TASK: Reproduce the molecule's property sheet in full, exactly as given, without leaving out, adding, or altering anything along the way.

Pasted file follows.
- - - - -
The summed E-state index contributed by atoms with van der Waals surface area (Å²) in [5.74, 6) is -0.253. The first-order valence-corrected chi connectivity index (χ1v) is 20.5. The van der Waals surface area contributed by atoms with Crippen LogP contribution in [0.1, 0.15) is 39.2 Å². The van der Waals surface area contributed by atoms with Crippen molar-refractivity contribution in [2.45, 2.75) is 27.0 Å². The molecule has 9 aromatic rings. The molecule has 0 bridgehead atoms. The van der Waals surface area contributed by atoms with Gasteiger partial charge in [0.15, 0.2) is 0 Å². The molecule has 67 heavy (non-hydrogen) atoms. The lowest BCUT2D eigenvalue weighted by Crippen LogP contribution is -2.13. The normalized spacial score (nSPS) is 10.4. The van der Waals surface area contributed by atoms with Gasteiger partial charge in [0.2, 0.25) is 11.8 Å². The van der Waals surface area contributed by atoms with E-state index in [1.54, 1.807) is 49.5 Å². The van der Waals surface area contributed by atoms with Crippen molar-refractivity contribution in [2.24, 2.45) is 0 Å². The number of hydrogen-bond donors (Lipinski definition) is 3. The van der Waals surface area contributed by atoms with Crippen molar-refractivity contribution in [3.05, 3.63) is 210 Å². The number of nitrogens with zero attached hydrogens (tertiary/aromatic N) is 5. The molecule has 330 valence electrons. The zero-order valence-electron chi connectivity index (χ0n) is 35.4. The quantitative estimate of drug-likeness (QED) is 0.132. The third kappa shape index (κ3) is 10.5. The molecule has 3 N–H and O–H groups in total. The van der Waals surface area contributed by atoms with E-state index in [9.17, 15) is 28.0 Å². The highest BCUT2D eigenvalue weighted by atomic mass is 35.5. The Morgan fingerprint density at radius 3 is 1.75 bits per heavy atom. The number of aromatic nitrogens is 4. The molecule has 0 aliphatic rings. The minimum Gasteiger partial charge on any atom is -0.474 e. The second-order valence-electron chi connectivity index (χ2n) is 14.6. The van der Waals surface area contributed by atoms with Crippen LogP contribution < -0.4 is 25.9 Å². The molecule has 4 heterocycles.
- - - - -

The summed E-state index contributed by atoms with van der Waals surface area (Å²) in [5.74, 6) is -0.253. The first-order valence-corrected chi connectivity index (χ1v) is 20.5. The van der Waals surface area contributed by atoms with Crippen LogP contribution in [0.1, 0.15) is 39.2 Å². The van der Waals surface area contributed by atoms with Crippen molar-refractivity contribution in [2.45, 2.75) is 27.0 Å². The molecule has 9 aromatic rings. The molecule has 0 bridgehead atoms. The van der Waals surface area contributed by atoms with Gasteiger partial charge in [0.15, 0.2) is 0 Å². The molecule has 67 heavy (non-hydrogen) atoms. The lowest BCUT2D eigenvalue weighted by Crippen LogP contribution is -2.13. The normalized spacial score (nSPS) is 10.4. The van der Waals surface area contributed by atoms with Gasteiger partial charge in [0.2, 0.25) is 11.8 Å². The van der Waals surface area contributed by atoms with E-state index in [1.54, 1.807) is 49.5 Å². The van der Waals surface area contributed by atoms with Crippen molar-refractivity contribution in [2.24, 2.45) is 0 Å². The number of hydrogen-bond donors (Lipinski definition) is 3. The van der Waals surface area contributed by atoms with Crippen molar-refractivity contribution in [3.05, 3.63) is 210 Å². The number of nitrogens with zero attached hydrogens (tertiary/aromatic N) is 5. The molecule has 330 valence electrons. The zero-order valence-electron chi connectivity index (χ0n) is 35.4. The quantitative estimate of drug-likeness (QED) is 0.132. The third kappa shape index (κ3) is 10.5. The molecule has 3 N–H and O–H groups in total. The van der Waals surface area contributed by atoms with E-state index in [9.17, 15) is 28.0 Å². The highest BCUT2D eigenvalue weighted by atomic mass is 35.5. The Morgan fingerprint density at radius 3 is 1.75 bits per heavy atom. The number of aromatic nitrogens is 4. The molecule has 0 aliphatic rings. The minimum Gasteiger partial charge on any atom is -0.474 e. The second-order valence-electron chi connectivity index (χ2n) is 14.6. The van der Waals surface area contributed by atoms with Crippen LogP contribution < -0.4 is 25.9 Å². The molecule has 4 heterocycles.